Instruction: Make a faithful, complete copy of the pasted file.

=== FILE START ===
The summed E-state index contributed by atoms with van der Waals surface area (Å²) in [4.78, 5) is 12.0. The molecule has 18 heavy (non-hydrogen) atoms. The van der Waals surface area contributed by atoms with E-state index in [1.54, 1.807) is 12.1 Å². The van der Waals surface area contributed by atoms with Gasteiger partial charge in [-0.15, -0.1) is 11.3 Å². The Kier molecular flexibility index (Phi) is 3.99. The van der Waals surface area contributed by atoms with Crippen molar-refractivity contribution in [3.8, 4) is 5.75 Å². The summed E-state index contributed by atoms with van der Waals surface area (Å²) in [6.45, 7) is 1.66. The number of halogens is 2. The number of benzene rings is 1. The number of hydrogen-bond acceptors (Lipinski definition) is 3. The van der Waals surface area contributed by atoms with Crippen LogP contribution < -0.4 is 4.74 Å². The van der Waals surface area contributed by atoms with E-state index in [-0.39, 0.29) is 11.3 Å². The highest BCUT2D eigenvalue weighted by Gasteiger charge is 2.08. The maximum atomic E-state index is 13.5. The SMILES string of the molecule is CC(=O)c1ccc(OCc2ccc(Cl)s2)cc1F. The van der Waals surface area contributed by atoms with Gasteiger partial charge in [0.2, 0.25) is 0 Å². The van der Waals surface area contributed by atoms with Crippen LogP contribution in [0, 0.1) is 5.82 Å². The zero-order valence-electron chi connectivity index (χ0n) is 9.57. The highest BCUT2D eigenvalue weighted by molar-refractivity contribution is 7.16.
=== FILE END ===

The summed E-state index contributed by atoms with van der Waals surface area (Å²) in [4.78, 5) is 12.0. The molecule has 18 heavy (non-hydrogen) atoms. The van der Waals surface area contributed by atoms with E-state index in [1.54, 1.807) is 12.1 Å². The van der Waals surface area contributed by atoms with Gasteiger partial charge in [-0.15, -0.1) is 11.3 Å². The Kier molecular flexibility index (Phi) is 3.99. The van der Waals surface area contributed by atoms with Crippen molar-refractivity contribution in [3.8, 4) is 5.75 Å². The summed E-state index contributed by atoms with van der Waals surface area (Å²) in [6.45, 7) is 1.66. The number of halogens is 2. The number of benzene rings is 1. The number of hydrogen-bond acceptors (Lipinski definition) is 3. The van der Waals surface area contributed by atoms with Crippen LogP contribution < -0.4 is 4.74 Å². The van der Waals surface area contributed by atoms with E-state index in [-0.39, 0.29) is 11.3 Å². The highest BCUT2D eigenvalue weighted by Gasteiger charge is 2.08. The maximum atomic E-state index is 13.5. The SMILES string of the molecule is CC(=O)c1ccc(OCc2ccc(Cl)s2)cc1F. The van der Waals surface area contributed by atoms with Gasteiger partial charge in [0.2, 0.25) is 0 Å². The van der Waals surface area contributed by atoms with Crippen LogP contribution in [0, 0.1) is 5.82 Å². The zero-order valence-electron chi connectivity index (χ0n) is 9.57. The highest BCUT2D eigenvalue weighted by molar-refractivity contribution is 7.16.